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$$R_{ex}^{-1}=\bot\int_0^\infty{J_\nu\phi(\nu)d\nu}\approx\bot\Jbar$$
 
$$R_{ex}^{-1}=\bot\int_0^\infty{J_\nu\phi(\nu)d\nu}\approx\bot\Jbar$$
  
\item  $\bto$ governs stimulated emission.  In this example, we are in energy
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\subsection{Stimulated Emission, $\bto$}
 +
 
 +
$\bto$ governs stimulated emission.  In this example, we are in energy
 
state 2, and an incoming photon causes a transition to energy level 1 and the
 
state 2, and an incoming photon causes a transition to energy level 1 and the
 
emission of 2 photons.  The transition per unit time is $\bto\Jbar$.
 
emission of 2 photons.  The transition per unit time is $\bto\Jbar$.
\end{itemize}
 
  
 
\section{ Einstein Relations among coefficients}
 
\section{ Einstein Relations among coefficients}

Revision as of 12:24, 18 September 2014

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Einstein Coefficients

Einstein coefficients describe the absorption and emission of photons via electronic transitions in atoms. Say we have 2 energy levels with an energy difference of . Einstein coefficients govern the interaction of radiation with these discrete energy levels. There are three coefficients:

B12.png A21.png B21.png
Left: Photon absorption is described by . Center: Spontaneous photon emission is described by . Right: Stimulated photon emission is described by .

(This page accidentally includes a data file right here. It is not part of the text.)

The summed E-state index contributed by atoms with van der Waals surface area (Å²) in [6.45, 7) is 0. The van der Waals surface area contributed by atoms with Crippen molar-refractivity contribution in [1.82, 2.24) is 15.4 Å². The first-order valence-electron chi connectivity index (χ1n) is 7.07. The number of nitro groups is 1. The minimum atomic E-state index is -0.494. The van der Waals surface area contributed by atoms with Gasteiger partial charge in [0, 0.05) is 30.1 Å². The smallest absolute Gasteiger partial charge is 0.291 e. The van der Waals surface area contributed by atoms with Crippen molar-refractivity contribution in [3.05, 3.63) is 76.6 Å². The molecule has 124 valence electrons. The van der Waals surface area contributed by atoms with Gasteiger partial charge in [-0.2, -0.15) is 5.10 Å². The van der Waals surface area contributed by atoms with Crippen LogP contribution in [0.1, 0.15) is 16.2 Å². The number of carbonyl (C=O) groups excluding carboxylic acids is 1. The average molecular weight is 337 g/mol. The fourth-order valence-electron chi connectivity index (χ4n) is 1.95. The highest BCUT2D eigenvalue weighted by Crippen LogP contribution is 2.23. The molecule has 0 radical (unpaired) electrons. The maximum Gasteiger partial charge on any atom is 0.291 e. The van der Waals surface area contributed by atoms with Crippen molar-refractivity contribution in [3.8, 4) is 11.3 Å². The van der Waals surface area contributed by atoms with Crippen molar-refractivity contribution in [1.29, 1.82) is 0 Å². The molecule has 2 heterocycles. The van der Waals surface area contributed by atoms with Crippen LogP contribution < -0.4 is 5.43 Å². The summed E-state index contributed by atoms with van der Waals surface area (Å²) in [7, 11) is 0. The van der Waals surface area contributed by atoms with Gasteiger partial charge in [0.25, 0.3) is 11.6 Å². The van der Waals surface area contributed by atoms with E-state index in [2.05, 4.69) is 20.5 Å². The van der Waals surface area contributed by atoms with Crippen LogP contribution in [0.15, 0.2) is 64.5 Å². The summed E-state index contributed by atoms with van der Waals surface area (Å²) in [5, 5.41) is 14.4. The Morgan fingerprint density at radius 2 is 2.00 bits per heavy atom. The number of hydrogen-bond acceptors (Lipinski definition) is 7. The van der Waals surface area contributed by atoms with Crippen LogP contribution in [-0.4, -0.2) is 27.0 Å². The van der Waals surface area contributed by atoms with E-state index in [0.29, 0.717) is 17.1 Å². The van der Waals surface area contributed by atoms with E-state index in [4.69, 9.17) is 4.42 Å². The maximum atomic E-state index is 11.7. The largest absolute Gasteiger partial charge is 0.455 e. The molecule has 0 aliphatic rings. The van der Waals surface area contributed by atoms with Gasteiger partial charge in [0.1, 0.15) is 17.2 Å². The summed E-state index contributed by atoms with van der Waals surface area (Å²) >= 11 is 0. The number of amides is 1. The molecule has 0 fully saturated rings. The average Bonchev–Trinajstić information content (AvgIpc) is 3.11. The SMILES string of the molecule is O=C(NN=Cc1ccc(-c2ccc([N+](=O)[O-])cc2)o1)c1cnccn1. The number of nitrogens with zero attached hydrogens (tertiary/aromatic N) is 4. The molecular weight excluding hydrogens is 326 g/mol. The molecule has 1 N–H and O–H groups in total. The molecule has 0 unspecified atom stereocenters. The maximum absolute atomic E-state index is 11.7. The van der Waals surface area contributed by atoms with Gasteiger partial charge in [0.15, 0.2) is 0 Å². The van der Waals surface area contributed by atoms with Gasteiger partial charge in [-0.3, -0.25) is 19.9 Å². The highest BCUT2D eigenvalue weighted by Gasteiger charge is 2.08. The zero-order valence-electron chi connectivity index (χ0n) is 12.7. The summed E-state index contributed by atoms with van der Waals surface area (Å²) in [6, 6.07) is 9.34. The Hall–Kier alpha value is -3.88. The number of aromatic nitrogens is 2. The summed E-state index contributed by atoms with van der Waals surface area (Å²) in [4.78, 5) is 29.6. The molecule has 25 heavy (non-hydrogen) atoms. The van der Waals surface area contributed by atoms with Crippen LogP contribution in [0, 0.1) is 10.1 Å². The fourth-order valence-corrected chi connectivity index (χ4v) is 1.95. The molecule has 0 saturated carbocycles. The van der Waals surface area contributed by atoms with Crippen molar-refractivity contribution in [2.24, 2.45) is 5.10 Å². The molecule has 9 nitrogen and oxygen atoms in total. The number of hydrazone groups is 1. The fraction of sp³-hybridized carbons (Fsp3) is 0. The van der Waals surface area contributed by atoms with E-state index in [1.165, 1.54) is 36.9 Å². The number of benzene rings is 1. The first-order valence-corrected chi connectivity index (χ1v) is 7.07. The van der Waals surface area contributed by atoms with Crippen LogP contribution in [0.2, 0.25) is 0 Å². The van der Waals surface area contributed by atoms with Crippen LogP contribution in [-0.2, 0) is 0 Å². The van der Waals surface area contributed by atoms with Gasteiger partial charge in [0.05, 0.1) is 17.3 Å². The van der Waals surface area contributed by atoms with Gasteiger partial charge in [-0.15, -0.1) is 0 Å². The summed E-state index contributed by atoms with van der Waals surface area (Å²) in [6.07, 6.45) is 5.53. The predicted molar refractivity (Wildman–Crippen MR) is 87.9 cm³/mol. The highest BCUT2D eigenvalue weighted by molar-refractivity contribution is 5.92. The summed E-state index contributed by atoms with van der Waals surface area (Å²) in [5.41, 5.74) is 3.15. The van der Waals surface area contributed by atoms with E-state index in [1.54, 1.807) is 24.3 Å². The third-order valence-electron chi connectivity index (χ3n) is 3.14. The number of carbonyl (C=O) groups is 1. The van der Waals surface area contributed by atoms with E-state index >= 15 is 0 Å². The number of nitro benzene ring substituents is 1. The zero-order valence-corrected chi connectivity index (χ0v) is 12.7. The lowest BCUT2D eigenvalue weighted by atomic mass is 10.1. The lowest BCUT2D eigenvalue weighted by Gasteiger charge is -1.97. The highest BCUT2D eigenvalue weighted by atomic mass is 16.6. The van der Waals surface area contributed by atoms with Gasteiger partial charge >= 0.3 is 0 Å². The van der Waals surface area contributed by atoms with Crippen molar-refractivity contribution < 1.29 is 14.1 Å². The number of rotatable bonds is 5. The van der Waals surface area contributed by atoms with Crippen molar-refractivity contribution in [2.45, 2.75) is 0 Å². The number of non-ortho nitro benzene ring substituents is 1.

1 Spontaneous Emission,

governs decay from energy state 2 to 1. It is the transition probability per unit time for an atom, and has units of . More specifically, the probability an atom undergoes spontaneous de-excitation and releases a photon is Poisson-distributed, with mean rate . So is the mean lifetime of the excited state. As an example, (n=3 to n=2 in hydrogen) has an Einstein A coefficeint of .

2 Spontaneous Absorption,

governs absorptions causing transitions . The transition probability per unit time is , where is the probability constant, and is:

It depends on (the intensity), but it does not depend on direction, so we integrate over all angles. The is a normalization constant which makes the mean intensity, instead of the total intensity. However, we have to remember that there are uncertainties in the energy-level separations. is called the line profile function. It describes some (maybe gaussian) distribution of absorption around (the absorption frequency), and is subject to the requirement that:

Say that is the width of the distribution around . is affected by many factors: (the natural, uncertainty-based broadening of at atom in isolation), (the thermal, Doppler-based broadening), and (collisional broadening, a.k.a. pressure broadening). So really, the transition probability per unit time is:

3 Stimulated Emission,

governs stimulated emission. In this example, we are in energy state 2, and an incoming photon causes a transition to energy level 1 and the emission of 2 photons. The transition per unit time is .

1 Einstein Relations among coefficients

Assume we have many atoms with 2 energy states, and is the # density in state 1, ditto for . Assume we are in thermal, steady-state equilibrium, so:

This is because as many atoms need to be going from energy state 1 to 2 as visa versa. A second relation is: . Using that :

In thermal equilibrium :

Combining this with earlier, we get:

and

2 Rewriting in terms of Einstein coeffs

In a small volume :

We can express in terms of the Einstein coefficients. The excitation probability per time is , and the energy lost in crossing the small volume (it is the probability per time per volume of going by absorbing from a cone of solid angle and frequency range ). Thus, the energy is given by:

Recognizing that :

Correcting for stimulated emission, we get:

3 Estimating Cross-Sections

The absorption coefficient, written in terms of Einstein constants is:

Thus, the cross-section of an atom for absorption of a photon is:

To estimate , we use the fact that, ignoring g’s, , and . Then using the approximation that that , we get:

In a single atom, , so .